1. It’s always wonderful to hear that you enjoy this blog. It had to have been so hard for your parents to lose your father’s best friend in WWI. WWI was such a rough war. In addition to the soldiers who were killed, the use of mustard gas during that war sounds horrific–and there was so much battle fatigue (which I think is an old-fashioned term for post-traumatic stress).

      1. Particularly sad, I think, is that people like my Dad, coming to the U.S. thought they were coming to a place isolated from the horrors of war. And then after WWI they really believed it had been the war to end all wars.

  5. 100 years since WW1 … I was just thinking about this this morning before I saw this post. When I studied my Great-Aunt’s diaries, entries during WW2, it took a few years before she included a lot of comments and most were about local boys in the fighting. Jane

    1. The war probably still seemed very distant to Grandma in 1914 since the US wasn’t yet involved. Just like your great-aunt, I bet that Grandma probably though more about the war once local boys were fighting.

  6. I just included a news clipping about the start of WWII on my Mom’s 75 years ago diary entry a day or two ago. They had listened to a Fireside Chat by the President, in 1939, on the radio… link to text of speech, and audio of it… lots of changes in 75,100 years… but much still the same. What fun!! 😉

    1. sigh. . . I wish that she would have told use what she thought about it, though I recognize that, in 1914, she probably didn’t realize that the US would eventually become involved in it.

  7. Thanks, Sheryl. It is interesting to read the original accounts. Germany must have seemed very far away a hundred years ago.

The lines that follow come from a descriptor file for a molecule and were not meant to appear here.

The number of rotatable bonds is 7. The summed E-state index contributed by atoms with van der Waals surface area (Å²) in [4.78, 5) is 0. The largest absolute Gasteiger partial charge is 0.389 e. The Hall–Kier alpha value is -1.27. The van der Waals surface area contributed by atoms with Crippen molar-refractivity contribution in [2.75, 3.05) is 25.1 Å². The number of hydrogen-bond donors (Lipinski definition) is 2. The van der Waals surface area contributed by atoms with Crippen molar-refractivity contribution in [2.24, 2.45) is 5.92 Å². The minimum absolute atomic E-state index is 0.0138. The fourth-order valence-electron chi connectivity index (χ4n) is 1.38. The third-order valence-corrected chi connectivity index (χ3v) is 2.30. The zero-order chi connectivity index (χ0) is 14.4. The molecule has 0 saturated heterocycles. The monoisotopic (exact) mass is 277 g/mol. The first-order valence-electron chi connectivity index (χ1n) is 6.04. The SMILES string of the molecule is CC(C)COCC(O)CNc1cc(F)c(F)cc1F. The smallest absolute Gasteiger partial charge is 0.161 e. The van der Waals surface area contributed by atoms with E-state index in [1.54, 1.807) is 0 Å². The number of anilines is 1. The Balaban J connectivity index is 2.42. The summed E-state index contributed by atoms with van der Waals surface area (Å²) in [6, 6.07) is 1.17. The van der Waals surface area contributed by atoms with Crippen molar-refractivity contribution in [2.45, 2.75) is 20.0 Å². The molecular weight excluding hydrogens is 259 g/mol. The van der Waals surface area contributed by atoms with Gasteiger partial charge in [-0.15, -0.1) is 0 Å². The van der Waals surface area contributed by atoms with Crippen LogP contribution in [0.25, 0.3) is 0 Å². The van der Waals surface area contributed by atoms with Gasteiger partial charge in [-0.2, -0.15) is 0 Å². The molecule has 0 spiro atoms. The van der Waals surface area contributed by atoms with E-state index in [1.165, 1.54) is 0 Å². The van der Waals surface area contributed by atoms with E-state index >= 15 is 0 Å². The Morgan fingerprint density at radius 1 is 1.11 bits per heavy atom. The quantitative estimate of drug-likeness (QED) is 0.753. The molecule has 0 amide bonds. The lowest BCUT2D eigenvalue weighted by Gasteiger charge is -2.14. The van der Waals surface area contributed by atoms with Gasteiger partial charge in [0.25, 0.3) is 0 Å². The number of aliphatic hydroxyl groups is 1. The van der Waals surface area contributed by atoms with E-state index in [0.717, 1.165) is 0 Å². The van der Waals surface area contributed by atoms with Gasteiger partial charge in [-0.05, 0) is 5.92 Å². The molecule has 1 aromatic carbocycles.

8. It surprises me that she doesn’t mention it but I suppose we have to remember that communications weren’t great then. My mother very much highlighted that point, even about WW2, in which her beloved double first cousin was killed.

  9. It is funny that a history buff like myself never thought about WWI when reading about Helena, her life keeps it so far away. If she is like my daughter she has no thought about it since the US is not yet involved. My daughters theory is there is not much she can do about it so why concern with it. So although aware of what is going today, Michelle doesn’t give it much thought, Helena might have been the same way. I am going to miss her diary entries.

    1. I think that you are probably right about Grandma not giving it much thought. I’ve been giving a lot of thought to what I want to do when the diary entries end. I have enjoyed doing A Hundred Years Ago so much and I don’t want to give up blogging when the diary ends. I’m going to do a post later this week about my future plans. I think think you’ll like what I’m thinking of doing.

      1. I am happy that you are going to continue blogging. It was fun getting to Helena but it was also fun getting to know you! 😀